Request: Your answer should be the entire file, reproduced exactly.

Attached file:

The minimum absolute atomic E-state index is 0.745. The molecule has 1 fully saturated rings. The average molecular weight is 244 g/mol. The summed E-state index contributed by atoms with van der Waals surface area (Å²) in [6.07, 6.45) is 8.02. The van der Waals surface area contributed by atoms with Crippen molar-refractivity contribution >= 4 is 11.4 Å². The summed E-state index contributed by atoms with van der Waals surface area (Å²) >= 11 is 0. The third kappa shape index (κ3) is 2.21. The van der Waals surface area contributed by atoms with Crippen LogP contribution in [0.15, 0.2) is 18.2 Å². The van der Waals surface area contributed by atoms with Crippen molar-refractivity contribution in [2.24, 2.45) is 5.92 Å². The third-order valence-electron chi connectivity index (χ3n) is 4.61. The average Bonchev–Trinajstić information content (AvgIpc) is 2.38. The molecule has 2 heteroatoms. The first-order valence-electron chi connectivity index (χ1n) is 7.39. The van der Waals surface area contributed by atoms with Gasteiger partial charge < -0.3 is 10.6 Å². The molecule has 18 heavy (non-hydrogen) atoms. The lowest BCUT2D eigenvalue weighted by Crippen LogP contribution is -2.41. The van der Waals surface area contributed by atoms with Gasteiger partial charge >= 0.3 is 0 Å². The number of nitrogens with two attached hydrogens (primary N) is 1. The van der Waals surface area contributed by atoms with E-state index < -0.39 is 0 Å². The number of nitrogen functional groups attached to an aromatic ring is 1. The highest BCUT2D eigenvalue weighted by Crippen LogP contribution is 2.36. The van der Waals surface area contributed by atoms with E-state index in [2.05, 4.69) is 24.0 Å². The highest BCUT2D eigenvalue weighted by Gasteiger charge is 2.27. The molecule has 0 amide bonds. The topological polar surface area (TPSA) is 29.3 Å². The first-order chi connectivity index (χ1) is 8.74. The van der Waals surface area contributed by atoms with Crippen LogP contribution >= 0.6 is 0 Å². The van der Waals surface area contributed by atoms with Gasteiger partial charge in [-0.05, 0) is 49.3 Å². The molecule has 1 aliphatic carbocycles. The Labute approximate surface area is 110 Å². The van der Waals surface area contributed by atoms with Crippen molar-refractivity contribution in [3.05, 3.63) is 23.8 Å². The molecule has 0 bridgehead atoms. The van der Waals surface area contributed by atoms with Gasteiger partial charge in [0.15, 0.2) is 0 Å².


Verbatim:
The minimum absolute atomic E-state index is 0.745. The molecule has 1 fully saturated rings. The average molecular weight is 244 g/mol. The summed E-state index contributed by atoms with van der Waals surface area (Å²) in [6.07, 6.45) is 8.02. The van der Waals surface area contributed by atoms with Crippen molar-refractivity contribution >= 4 is 11.4 Å². The summed E-state index contributed by atoms with van der Waals surface area (Å²) >= 11 is 0. The third kappa shape index (κ3) is 2.21. The van der Waals surface area contributed by atoms with Crippen LogP contribution in [0.15, 0.2) is 18.2 Å². The van der Waals surface area contributed by atoms with Crippen molar-refractivity contribution in [2.24, 2.45) is 5.92 Å². The third-order valence-electron chi connectivity index (χ3n) is 4.61. The average Bonchev–Trinajstić information content (AvgIpc) is 2.38. The molecule has 2 heteroatoms. The first-order valence-electron chi connectivity index (χ1n) is 7.39. The van der Waals surface area contributed by atoms with Gasteiger partial charge < -0.3 is 10.6 Å². The molecule has 18 heavy (non-hydrogen) atoms. The lowest BCUT2D eigenvalue weighted by Crippen LogP contribution is -2.41. The van der Waals surface area contributed by atoms with Gasteiger partial charge >= 0.3 is 0 Å². The number of nitrogens with two attached hydrogens (primary N) is 1. The van der Waals surface area contributed by atoms with E-state index < -0.39 is 0 Å². The number of nitrogen functional groups attached to an aromatic ring is 1. The highest BCUT2D eigenvalue weighted by Crippen LogP contribution is 2.36. The van der Waals surface area contributed by atoms with E-state index in [2.05, 4.69) is 24.0 Å². The highest BCUT2D eigenvalue weighted by Gasteiger charge is 2.27. The molecule has 0 amide bonds. The topological polar surface area (TPSA) is 29.3 Å². The first-order chi connectivity index (χ1) is 8.74. The van der Waals surface area contributed by atoms with Crippen LogP contribution >= 0.6 is 0 Å². The van der Waals surface area contributed by atoms with Gasteiger partial charge in [-0.05, 0) is 49.3 Å². The molecule has 1 aliphatic carbocycles. The Labute approximate surface area is 110 Å². The van der Waals surface area contributed by atoms with Crippen molar-refractivity contribution in [3.05, 3.63) is 23.8 Å². The molecule has 0 bridgehead atoms. The van der Waals surface area contributed by atoms with Gasteiger partial charge in [0.15, 0.2) is 0 Å².